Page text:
Happy Wednesday! Megan here.
Here's something wild: Sioux Falls Simplified is SIX MONTHS OLD this week. If you'd told me a year ago I would quit my newspaper job and start my own hyperlocal news outlet, I ... well, I might've believed you because 2020 was just that wild.
Anyway, thanks if you've been reading for six months. Thanks, too, if this is your first issue! Welcome, and I hope this makes you feel smarter about where you live.
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This week, we'll take a look at why more folks are hitting the links, learn why Augustana University is eyeing a Costa Rica campus and tour the new Ben Reifel Middle School.
And now, news.
City eyes improvements as golfers get out more
Simplified: Sioux Falls' city golf courses saw a 15 percent increase in rounds of golf played during the summer of 2020, and the uptick in demand comes as the city looks at replacing the aging Elmwood Clubhouse.
Why it matters
- Golfers played nearly 13,000 more rounds in 2020 than in the year prior, according to a report from the city Parks and Recreation Department.
- And the trend has continued into 2021, according to Justin Arlt, market general manager for Landscapes Golf Management – the company that oversees city courses.
- The extra traffic on city courses has shown even more plainly the need for updates to the 55-year-old Elmwood Clubhouse, Mayor Paul TenHaken said.
"Our golf courses are smoked," TenHaken said. "We don't see that changing anytime soon, so continuing to invest in our golf course facilities is a great (return on investment) because those make us money."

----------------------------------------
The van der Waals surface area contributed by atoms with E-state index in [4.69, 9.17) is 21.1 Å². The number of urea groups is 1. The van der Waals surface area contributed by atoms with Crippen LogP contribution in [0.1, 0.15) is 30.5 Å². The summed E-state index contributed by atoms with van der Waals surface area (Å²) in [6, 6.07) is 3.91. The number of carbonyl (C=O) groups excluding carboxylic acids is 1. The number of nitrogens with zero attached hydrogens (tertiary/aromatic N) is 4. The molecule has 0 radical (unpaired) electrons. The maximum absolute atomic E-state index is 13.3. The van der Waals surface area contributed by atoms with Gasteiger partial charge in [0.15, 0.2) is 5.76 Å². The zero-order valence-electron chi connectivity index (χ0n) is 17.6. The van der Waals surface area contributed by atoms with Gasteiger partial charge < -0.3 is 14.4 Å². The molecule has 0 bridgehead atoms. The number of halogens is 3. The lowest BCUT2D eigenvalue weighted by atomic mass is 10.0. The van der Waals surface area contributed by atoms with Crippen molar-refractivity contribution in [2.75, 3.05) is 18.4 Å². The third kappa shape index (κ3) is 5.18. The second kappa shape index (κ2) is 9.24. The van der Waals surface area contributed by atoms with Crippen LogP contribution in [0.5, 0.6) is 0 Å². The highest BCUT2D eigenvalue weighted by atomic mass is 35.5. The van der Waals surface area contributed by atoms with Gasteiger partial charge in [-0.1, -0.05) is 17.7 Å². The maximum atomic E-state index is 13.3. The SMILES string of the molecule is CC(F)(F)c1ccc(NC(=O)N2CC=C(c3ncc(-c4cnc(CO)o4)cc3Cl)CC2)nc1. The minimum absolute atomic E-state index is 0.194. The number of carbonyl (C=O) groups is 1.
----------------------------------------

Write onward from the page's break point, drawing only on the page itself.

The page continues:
What's new at the Sioux Empire Fair
Simplified: The Sioux Empire Fair starts Thursday. Here's a look at some new and noteworthy food, events and exhibits to check out over the next week.
Why it matters
- The Sioux Empire Fair dates back to 1938 when Winona A. Lyon donated nearly 50 acres of land west of the river to be named after her husband William H. Lyon. This year marks the 82nd annual fair.
- It's a place where art, music, agriculture and fried food combine, and this year has some new offerings, some brought back after a year off due to the pandemic and some favorites returning.
Stuff to watch:
- Theater tickets. The Sioux Empire Community Theater announced single-ticket sales for its 19th season. Details here. Single tickets are also now on sale for the Washington Pavilion's broadway series.
- Budget hearings. The Sioux Falls City Council held its first of several budget hearings Tuesday looking at topics including finance, public parking and technology. These hearings will continue in the coming weeks as the council assembles a final budget to vote on.
- Old district, new logo. The Sioux Falls School District is celebrating its 150th anniversary – sesquicentennial, for the word nerds – with a new logo and a soon-to-launch new website. It's also holding an anniversary celebration Tuesday, Aug. 10 starting at 4:30 p.m. at the new Jefferson High School. Oh, and you can celebrate by sponsoring a tree.
What to know about Tri-Valley's upcoming bond vote
This is a paid piece from the Sioux Metro Growth Alliance
Simplified: Voters in Tri-Valley are set to decide whether to spend $52 million to build a new high school, complete a new elementary school and renovate the current facility.